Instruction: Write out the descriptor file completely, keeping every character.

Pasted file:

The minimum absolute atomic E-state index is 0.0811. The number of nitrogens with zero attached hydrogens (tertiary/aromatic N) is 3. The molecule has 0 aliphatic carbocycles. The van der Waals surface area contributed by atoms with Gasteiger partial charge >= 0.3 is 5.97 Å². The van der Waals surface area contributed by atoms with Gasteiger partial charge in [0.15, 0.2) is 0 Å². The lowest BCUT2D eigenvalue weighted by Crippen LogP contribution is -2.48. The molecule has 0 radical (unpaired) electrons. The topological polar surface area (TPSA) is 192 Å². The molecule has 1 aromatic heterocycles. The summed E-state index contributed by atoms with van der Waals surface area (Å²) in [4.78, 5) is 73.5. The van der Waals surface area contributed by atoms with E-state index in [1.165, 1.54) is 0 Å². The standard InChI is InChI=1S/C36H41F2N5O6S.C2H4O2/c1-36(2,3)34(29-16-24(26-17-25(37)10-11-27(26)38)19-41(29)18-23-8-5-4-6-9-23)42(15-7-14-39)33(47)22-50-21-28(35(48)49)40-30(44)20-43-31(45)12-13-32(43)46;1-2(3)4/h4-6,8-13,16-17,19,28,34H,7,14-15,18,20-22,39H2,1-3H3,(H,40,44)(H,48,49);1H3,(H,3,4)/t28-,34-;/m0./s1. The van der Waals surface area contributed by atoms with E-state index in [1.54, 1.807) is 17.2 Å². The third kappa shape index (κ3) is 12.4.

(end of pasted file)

The minimum absolute atomic E-state index is 0.0811. The number of nitrogens with zero attached hydrogens (tertiary/aromatic N) is 3. The molecule has 0 aliphatic carbocycles. The van der Waals surface area contributed by atoms with Gasteiger partial charge >= 0.3 is 5.97 Å². The van der Waals surface area contributed by atoms with Gasteiger partial charge in [0.15, 0.2) is 0 Å². The lowest BCUT2D eigenvalue weighted by Crippen LogP contribution is -2.48. The molecule has 0 radical (unpaired) electrons. The topological polar surface area (TPSA) is 192 Å². The molecule has 1 aromatic heterocycles. The summed E-state index contributed by atoms with van der Waals surface area (Å²) in [4.78, 5) is 73.5. The van der Waals surface area contributed by atoms with E-state index in [1.165, 1.54) is 0 Å². The standard InChI is InChI=1S/C36H41F2N5O6S.C2H4O2/c1-36(2,3)34(29-16-24(26-17-25(37)10-11-27(26)38)19-41(29)18-23-8-5-4-6-9-23)42(15-7-14-39)33(47)22-50-21-28(35(48)49)40-30(44)20-43-31(45)12-13-32(43)46;1-2(3)4/h4-6,8-13,16-17,19,28,34H,7,14-15,18,20-22,39H2,1-3H3,(H,40,44)(H,48,49);1H3,(H,3,4)/t28-,34-;/m0./s1. The van der Waals surface area contributed by atoms with E-state index in [1.54, 1.807) is 17.2 Å². The third kappa shape index (κ3) is 12.4.